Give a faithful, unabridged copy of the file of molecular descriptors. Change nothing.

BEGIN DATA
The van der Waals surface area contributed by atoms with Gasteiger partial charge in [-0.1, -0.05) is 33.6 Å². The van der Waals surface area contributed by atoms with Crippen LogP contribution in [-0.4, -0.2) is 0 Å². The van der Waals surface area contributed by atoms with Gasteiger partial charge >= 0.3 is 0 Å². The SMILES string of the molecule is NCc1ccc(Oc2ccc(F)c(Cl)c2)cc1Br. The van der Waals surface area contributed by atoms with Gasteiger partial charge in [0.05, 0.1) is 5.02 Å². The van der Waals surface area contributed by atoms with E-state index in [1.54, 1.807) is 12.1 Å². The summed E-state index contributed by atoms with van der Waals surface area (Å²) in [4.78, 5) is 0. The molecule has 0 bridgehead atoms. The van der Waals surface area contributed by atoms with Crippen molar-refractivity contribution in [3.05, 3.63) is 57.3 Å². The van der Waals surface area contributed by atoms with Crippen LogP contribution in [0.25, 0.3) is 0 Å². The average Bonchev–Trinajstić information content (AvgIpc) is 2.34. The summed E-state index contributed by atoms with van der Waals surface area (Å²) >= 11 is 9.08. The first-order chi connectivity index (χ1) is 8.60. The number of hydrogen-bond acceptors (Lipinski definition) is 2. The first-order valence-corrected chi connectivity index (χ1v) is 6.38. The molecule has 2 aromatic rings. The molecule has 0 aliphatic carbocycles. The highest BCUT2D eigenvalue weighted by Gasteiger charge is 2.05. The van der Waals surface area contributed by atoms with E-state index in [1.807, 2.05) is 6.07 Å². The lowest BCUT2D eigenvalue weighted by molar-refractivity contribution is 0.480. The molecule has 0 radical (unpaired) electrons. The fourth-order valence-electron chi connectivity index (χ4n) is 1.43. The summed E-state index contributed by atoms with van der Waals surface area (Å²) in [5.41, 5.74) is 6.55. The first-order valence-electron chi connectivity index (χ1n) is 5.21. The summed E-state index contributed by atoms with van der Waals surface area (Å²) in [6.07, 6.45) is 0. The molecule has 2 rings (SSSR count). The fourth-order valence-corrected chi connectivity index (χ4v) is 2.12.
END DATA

The van der Waals surface area contributed by atoms with Gasteiger partial charge in [-0.1, -0.05) is 33.6 Å². The van der Waals surface area contributed by atoms with Crippen LogP contribution in [-0.4, -0.2) is 0 Å². The van der Waals surface area contributed by atoms with Gasteiger partial charge >= 0.3 is 0 Å². The SMILES string of the molecule is NCc1ccc(Oc2ccc(F)c(Cl)c2)cc1Br. The van der Waals surface area contributed by atoms with Gasteiger partial charge in [0.05, 0.1) is 5.02 Å². The van der Waals surface area contributed by atoms with E-state index in [1.54, 1.807) is 12.1 Å². The summed E-state index contributed by atoms with van der Waals surface area (Å²) in [4.78, 5) is 0. The molecule has 0 bridgehead atoms. The van der Waals surface area contributed by atoms with Crippen molar-refractivity contribution in [3.05, 3.63) is 57.3 Å². The van der Waals surface area contributed by atoms with Crippen LogP contribution in [0.25, 0.3) is 0 Å². The average Bonchev–Trinajstić information content (AvgIpc) is 2.34. The summed E-state index contributed by atoms with van der Waals surface area (Å²) >= 11 is 9.08. The first-order chi connectivity index (χ1) is 8.60. The number of hydrogen-bond acceptors (Lipinski definition) is 2. The first-order valence-corrected chi connectivity index (χ1v) is 6.38. The molecule has 2 aromatic rings. The molecule has 0 aliphatic carbocycles. The highest BCUT2D eigenvalue weighted by Gasteiger charge is 2.05. The van der Waals surface area contributed by atoms with E-state index in [1.807, 2.05) is 6.07 Å². The lowest BCUT2D eigenvalue weighted by molar-refractivity contribution is 0.480. The molecule has 0 radical (unpaired) electrons. The fourth-order valence-electron chi connectivity index (χ4n) is 1.43. The summed E-state index contributed by atoms with van der Waals surface area (Å²) in [5.41, 5.74) is 6.55. The first-order valence-electron chi connectivity index (χ1n) is 5.21. The summed E-state index contributed by atoms with van der Waals surface area (Å²) in [6.07, 6.45) is 0. The molecule has 2 rings (SSSR count). The fourth-order valence-corrected chi connectivity index (χ4v) is 2.12.